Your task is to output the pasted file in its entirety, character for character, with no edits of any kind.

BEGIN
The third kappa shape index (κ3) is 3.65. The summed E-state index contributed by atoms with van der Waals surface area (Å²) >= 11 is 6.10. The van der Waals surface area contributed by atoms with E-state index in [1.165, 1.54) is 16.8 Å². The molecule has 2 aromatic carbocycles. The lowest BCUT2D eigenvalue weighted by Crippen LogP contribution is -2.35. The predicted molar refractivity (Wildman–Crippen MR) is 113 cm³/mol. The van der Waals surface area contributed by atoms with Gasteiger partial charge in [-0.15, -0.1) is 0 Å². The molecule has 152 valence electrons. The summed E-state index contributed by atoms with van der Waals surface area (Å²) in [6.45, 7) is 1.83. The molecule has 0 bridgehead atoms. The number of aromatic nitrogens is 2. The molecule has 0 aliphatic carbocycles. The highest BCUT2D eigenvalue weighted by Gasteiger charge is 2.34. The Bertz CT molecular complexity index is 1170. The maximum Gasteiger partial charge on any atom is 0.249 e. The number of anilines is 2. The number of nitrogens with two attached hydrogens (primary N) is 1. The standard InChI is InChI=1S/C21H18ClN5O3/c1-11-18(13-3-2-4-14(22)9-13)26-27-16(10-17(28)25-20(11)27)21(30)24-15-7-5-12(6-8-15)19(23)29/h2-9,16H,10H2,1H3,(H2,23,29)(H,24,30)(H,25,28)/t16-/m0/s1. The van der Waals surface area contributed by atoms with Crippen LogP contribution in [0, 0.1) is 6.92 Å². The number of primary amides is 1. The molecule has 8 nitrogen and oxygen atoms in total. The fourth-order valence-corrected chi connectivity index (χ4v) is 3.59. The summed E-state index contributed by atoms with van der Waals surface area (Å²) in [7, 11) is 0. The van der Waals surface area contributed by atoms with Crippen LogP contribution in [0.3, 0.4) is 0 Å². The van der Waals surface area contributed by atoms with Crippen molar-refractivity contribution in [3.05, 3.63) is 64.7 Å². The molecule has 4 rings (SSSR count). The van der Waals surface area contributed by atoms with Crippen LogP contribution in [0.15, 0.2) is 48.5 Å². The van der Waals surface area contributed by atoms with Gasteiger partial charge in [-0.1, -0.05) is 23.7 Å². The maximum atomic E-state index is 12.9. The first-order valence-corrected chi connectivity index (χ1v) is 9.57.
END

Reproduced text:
The third kappa shape index (κ3) is 3.65. The summed E-state index contributed by atoms with van der Waals surface area (Å²) >= 11 is 6.10. The van der Waals surface area contributed by atoms with E-state index in [1.165, 1.54) is 16.8 Å². The molecule has 2 aromatic carbocycles. The lowest BCUT2D eigenvalue weighted by Crippen LogP contribution is -2.35. The predicted molar refractivity (Wildman–Crippen MR) is 113 cm³/mol. The van der Waals surface area contributed by atoms with Gasteiger partial charge in [-0.15, -0.1) is 0 Å². The molecule has 152 valence electrons. The summed E-state index contributed by atoms with van der Waals surface area (Å²) in [6.45, 7) is 1.83. The molecule has 0 bridgehead atoms. The number of aromatic nitrogens is 2. The molecule has 0 aliphatic carbocycles. The highest BCUT2D eigenvalue weighted by Gasteiger charge is 2.34. The Bertz CT molecular complexity index is 1170. The maximum Gasteiger partial charge on any atom is 0.249 e. The number of anilines is 2. The number of nitrogens with two attached hydrogens (primary N) is 1. The standard InChI is InChI=1S/C21H18ClN5O3/c1-11-18(13-3-2-4-14(22)9-13)26-27-16(10-17(28)25-20(11)27)21(30)24-15-7-5-12(6-8-15)19(23)29/h2-9,16H,10H2,1H3,(H2,23,29)(H,24,30)(H,25,28)/t16-/m0/s1. The van der Waals surface area contributed by atoms with Crippen LogP contribution in [0, 0.1) is 6.92 Å². The number of primary amides is 1. The molecule has 8 nitrogen and oxygen atoms in total. The fourth-order valence-corrected chi connectivity index (χ4v) is 3.59. The summed E-state index contributed by atoms with van der Waals surface area (Å²) in [7, 11) is 0. The van der Waals surface area contributed by atoms with Crippen LogP contribution in [0.3, 0.4) is 0 Å². The van der Waals surface area contributed by atoms with Crippen molar-refractivity contribution in [3.05, 3.63) is 64.7 Å². The molecule has 4 rings (SSSR count). The van der Waals surface area contributed by atoms with Crippen LogP contribution in [0.15, 0.2) is 48.5 Å². The van der Waals surface area contributed by atoms with Gasteiger partial charge in [-0.1, -0.05) is 23.7 Å². The maximum atomic E-state index is 12.9. The first-order valence-corrected chi connectivity index (χ1v) is 9.57.